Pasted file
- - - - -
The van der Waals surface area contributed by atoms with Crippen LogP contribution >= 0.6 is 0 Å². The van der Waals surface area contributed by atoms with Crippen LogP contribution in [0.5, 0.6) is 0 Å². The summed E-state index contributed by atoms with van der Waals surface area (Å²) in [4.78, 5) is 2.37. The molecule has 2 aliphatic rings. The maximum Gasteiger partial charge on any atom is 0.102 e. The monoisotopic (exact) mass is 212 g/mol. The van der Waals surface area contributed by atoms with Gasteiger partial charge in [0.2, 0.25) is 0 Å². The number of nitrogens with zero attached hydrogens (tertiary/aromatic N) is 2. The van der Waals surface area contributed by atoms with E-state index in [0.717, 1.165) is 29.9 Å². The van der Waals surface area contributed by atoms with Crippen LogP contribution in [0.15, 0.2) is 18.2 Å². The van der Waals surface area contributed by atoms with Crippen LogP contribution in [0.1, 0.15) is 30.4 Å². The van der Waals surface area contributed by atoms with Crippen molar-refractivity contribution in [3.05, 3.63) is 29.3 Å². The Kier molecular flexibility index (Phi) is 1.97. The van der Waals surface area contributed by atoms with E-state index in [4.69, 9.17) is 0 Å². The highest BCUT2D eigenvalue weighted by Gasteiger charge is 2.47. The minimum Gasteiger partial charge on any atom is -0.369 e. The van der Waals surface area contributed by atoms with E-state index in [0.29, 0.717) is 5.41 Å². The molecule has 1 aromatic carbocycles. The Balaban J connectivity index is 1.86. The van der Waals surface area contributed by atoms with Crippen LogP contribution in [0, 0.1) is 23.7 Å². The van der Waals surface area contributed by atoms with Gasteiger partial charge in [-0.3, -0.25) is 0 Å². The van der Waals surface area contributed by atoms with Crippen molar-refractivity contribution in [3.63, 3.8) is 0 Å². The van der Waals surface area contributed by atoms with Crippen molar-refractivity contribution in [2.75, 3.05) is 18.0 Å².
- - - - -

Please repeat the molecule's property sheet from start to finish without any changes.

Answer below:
The van der Waals surface area contributed by atoms with Crippen LogP contribution >= 0.6 is 0 Å². The van der Waals surface area contributed by atoms with Crippen LogP contribution in [0.5, 0.6) is 0 Å². The summed E-state index contributed by atoms with van der Waals surface area (Å²) in [4.78, 5) is 2.37. The molecule has 2 aliphatic rings. The maximum Gasteiger partial charge on any atom is 0.102 e. The monoisotopic (exact) mass is 212 g/mol. The van der Waals surface area contributed by atoms with Gasteiger partial charge in [0.2, 0.25) is 0 Å². The number of nitrogens with zero attached hydrogens (tertiary/aromatic N) is 2. The van der Waals surface area contributed by atoms with E-state index in [0.717, 1.165) is 29.9 Å². The van der Waals surface area contributed by atoms with Crippen LogP contribution in [0.15, 0.2) is 18.2 Å². The van der Waals surface area contributed by atoms with Crippen LogP contribution in [0.1, 0.15) is 30.4 Å². The van der Waals surface area contributed by atoms with Crippen molar-refractivity contribution in [3.05, 3.63) is 29.3 Å². The Kier molecular flexibility index (Phi) is 1.97. The van der Waals surface area contributed by atoms with E-state index in [4.69, 9.17) is 0 Å². The highest BCUT2D eigenvalue weighted by Gasteiger charge is 2.47. The minimum Gasteiger partial charge on any atom is -0.369 e. The van der Waals surface area contributed by atoms with E-state index in [0.29, 0.717) is 5.41 Å². The molecule has 1 aromatic carbocycles. The Balaban J connectivity index is 1.86. The van der Waals surface area contributed by atoms with Crippen LogP contribution in [0, 0.1) is 23.7 Å². The van der Waals surface area contributed by atoms with Gasteiger partial charge in [-0.3, -0.25) is 0 Å². The van der Waals surface area contributed by atoms with Crippen molar-refractivity contribution in [3.63, 3.8) is 0 Å². The van der Waals surface area contributed by atoms with Crippen molar-refractivity contribution in [2.75, 3.05) is 18.0 Å².